Name: You could be profiled next!
Title: Examples include Volunteer, Volunteer Coordinator, Board/Committee Member, Elected Official, Maintenance Worker, Associate Planner, Program Coordinator, Manager, Director, Administrator, Professor, Researcher, Scientist, Student, Forester, Arborist, Ecologist, Landscape Architect, etc., etc.
Employer or Affiliated Organization: Any public, academic, or non-profit organization in Washington doing work related to improving communities through trees, forests, gardens or landscapes.
Credentials: Professional credentials welcome but not required
Favorite Tree: It’s okay to play favorites with plants

There are many inspirational stories to share about the people in Washington state who do great work around urban and community forestry.

Since launching this article series in November 2018, we have featured four wonderful and deserving individuals. Each one is accomplished, professional, and expresses leadership and passion for their on behalf of trees.

We know that environmental work, whether paid or volunteer-based, is accomplished by folks representing a wide range of experiences, backgrounds, and demographics.

Yet, most of the people who are prominent in this industry – those who are more likely to be called out in professional circles – come from more traditional backgrounds in natural resources and may not represent the changing demographics or career path choices that influence the industry today.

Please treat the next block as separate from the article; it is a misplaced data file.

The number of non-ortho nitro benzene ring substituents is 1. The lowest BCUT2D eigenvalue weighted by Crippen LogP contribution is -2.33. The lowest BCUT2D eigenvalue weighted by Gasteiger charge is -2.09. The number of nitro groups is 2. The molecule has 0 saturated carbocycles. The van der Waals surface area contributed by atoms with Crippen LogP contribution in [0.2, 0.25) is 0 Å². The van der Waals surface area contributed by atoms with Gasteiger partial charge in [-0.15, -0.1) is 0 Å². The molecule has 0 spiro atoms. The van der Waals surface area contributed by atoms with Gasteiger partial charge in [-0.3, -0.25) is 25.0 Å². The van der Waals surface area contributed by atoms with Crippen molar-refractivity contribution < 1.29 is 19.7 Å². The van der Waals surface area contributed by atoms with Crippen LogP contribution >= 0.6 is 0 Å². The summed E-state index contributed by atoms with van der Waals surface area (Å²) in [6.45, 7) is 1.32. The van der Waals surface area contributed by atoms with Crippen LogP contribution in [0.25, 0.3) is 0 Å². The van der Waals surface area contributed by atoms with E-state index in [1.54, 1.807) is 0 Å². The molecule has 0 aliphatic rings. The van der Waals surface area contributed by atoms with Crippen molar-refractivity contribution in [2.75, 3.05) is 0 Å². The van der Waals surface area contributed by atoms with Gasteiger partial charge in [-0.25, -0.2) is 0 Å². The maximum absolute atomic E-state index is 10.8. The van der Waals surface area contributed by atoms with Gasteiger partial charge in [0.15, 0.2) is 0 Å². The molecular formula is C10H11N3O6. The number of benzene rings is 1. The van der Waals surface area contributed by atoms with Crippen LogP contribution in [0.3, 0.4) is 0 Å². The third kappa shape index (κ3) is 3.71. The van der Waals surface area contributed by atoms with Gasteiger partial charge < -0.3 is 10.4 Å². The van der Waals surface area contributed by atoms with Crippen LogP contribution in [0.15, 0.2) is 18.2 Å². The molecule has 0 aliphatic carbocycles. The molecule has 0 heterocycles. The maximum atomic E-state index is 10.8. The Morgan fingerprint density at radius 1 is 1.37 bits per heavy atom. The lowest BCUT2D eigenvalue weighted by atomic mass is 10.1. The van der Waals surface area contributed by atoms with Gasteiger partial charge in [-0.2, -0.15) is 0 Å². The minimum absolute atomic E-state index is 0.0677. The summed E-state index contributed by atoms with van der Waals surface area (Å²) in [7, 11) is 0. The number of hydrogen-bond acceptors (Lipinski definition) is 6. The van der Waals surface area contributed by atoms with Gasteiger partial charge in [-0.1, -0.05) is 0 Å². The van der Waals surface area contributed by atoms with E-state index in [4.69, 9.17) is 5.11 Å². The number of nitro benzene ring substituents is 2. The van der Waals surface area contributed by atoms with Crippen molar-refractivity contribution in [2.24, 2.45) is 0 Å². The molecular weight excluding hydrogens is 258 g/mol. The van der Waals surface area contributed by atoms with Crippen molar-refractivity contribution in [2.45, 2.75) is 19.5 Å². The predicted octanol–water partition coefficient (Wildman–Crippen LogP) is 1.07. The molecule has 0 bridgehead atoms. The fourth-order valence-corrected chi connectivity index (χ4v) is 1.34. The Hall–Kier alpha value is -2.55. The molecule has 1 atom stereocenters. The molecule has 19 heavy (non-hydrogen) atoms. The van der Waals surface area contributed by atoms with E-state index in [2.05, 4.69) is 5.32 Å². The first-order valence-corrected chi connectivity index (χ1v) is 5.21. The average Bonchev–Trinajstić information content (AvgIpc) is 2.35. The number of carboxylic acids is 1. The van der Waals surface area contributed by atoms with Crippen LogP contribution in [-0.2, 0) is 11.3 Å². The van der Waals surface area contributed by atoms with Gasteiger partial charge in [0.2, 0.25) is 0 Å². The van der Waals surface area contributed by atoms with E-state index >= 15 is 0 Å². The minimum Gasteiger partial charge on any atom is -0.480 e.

Here at Tree Link we also want to celebrate individuals whose work may not be so readily visible.

We are seeking to “raise the bar” as we continue to bring awareness to the great work in all communities in a more inclusive way. We feel the ‘Faces of Urban Forestry’ article is a small but meaningful way to turn the spotlight on those people working in non-traditional ways or places to make our cities and towns green, healthy, and vibrant places to live – regardless of their age, title, personal identity, location, education, credentials, or experience.

Please help us celebrate the many faces of Urban Forestry in Washington by nominating a peer, a change maker, or even yourself. Nominations can be sent to

Please include the person’s name and contact information along with a short paragraph on why they are a good fit for this article and recognition. Nominees’ enthusiasm, commitment to their work, and unique perspective is more important than their credentials, title, or tenure.

Program-wide, DNR Urban & Community Forestry staff are focused on delivering a more equitable program. We recognize that the interview-style format of this article has relied on a series of pre-written questions which may limit how individuals express themselves, and are seeking your feedback on how we can adapt the structure or presentation of this article to better meet our stated goals, as well as the needs of those we profile. Please contact us if you have suggestions.

All nominations will be considered by DNR Urban Forestry staff before selecting individuals to feature in upcoming editions of Tree Link.